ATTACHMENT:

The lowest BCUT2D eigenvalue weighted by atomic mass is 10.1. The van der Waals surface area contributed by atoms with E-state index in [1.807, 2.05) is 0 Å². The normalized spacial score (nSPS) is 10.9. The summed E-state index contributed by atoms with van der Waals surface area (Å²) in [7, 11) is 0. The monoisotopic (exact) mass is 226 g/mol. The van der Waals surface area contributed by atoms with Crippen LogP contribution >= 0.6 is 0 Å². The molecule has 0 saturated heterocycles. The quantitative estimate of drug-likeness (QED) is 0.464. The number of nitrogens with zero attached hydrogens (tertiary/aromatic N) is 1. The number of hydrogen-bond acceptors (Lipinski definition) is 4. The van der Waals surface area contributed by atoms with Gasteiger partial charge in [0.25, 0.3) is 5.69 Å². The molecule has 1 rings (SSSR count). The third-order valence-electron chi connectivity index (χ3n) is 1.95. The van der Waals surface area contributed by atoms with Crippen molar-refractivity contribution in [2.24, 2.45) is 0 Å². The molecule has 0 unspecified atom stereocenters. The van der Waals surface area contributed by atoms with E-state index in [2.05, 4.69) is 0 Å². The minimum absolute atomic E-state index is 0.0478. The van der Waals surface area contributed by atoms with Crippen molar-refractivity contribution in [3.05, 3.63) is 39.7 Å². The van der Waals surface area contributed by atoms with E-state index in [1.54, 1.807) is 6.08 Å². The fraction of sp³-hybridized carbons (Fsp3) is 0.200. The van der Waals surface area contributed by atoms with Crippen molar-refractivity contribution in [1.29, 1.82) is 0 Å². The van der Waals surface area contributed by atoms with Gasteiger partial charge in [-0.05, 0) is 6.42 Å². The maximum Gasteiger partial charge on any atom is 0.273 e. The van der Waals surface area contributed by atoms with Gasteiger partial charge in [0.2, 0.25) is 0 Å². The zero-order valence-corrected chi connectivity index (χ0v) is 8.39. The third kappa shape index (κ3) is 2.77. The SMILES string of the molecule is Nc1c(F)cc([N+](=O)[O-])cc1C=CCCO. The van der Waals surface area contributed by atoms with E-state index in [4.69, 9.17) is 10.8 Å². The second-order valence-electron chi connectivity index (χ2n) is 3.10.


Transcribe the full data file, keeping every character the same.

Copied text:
The lowest BCUT2D eigenvalue weighted by atomic mass is 10.1. The van der Waals surface area contributed by atoms with E-state index in [1.807, 2.05) is 0 Å². The normalized spacial score (nSPS) is 10.9. The summed E-state index contributed by atoms with van der Waals surface area (Å²) in [7, 11) is 0. The monoisotopic (exact) mass is 226 g/mol. The van der Waals surface area contributed by atoms with Crippen LogP contribution >= 0.6 is 0 Å². The molecule has 0 saturated heterocycles. The quantitative estimate of drug-likeness (QED) is 0.464. The number of nitrogens with zero attached hydrogens (tertiary/aromatic N) is 1. The number of hydrogen-bond acceptors (Lipinski definition) is 4. The van der Waals surface area contributed by atoms with Gasteiger partial charge in [0.25, 0.3) is 5.69 Å². The molecule has 1 rings (SSSR count). The third-order valence-electron chi connectivity index (χ3n) is 1.95. The van der Waals surface area contributed by atoms with Crippen molar-refractivity contribution in [2.24, 2.45) is 0 Å². The molecule has 0 unspecified atom stereocenters. The van der Waals surface area contributed by atoms with E-state index in [2.05, 4.69) is 0 Å². The minimum absolute atomic E-state index is 0.0478. The van der Waals surface area contributed by atoms with Crippen molar-refractivity contribution in [3.05, 3.63) is 39.7 Å². The van der Waals surface area contributed by atoms with E-state index in [1.54, 1.807) is 6.08 Å². The fraction of sp³-hybridized carbons (Fsp3) is 0.200. The van der Waals surface area contributed by atoms with Crippen molar-refractivity contribution in [1.29, 1.82) is 0 Å². The van der Waals surface area contributed by atoms with Gasteiger partial charge in [-0.05, 0) is 6.42 Å². The maximum Gasteiger partial charge on any atom is 0.273 e. The van der Waals surface area contributed by atoms with Gasteiger partial charge in [0.2, 0.25) is 0 Å². The zero-order valence-corrected chi connectivity index (χ0v) is 8.39. The third kappa shape index (κ3) is 2.77. The SMILES string of the molecule is Nc1c(F)cc([N+](=O)[O-])cc1C=CCCO. The van der Waals surface area contributed by atoms with E-state index in [4.69, 9.17) is 10.8 Å². The second-order valence-electron chi connectivity index (χ2n) is 3.10.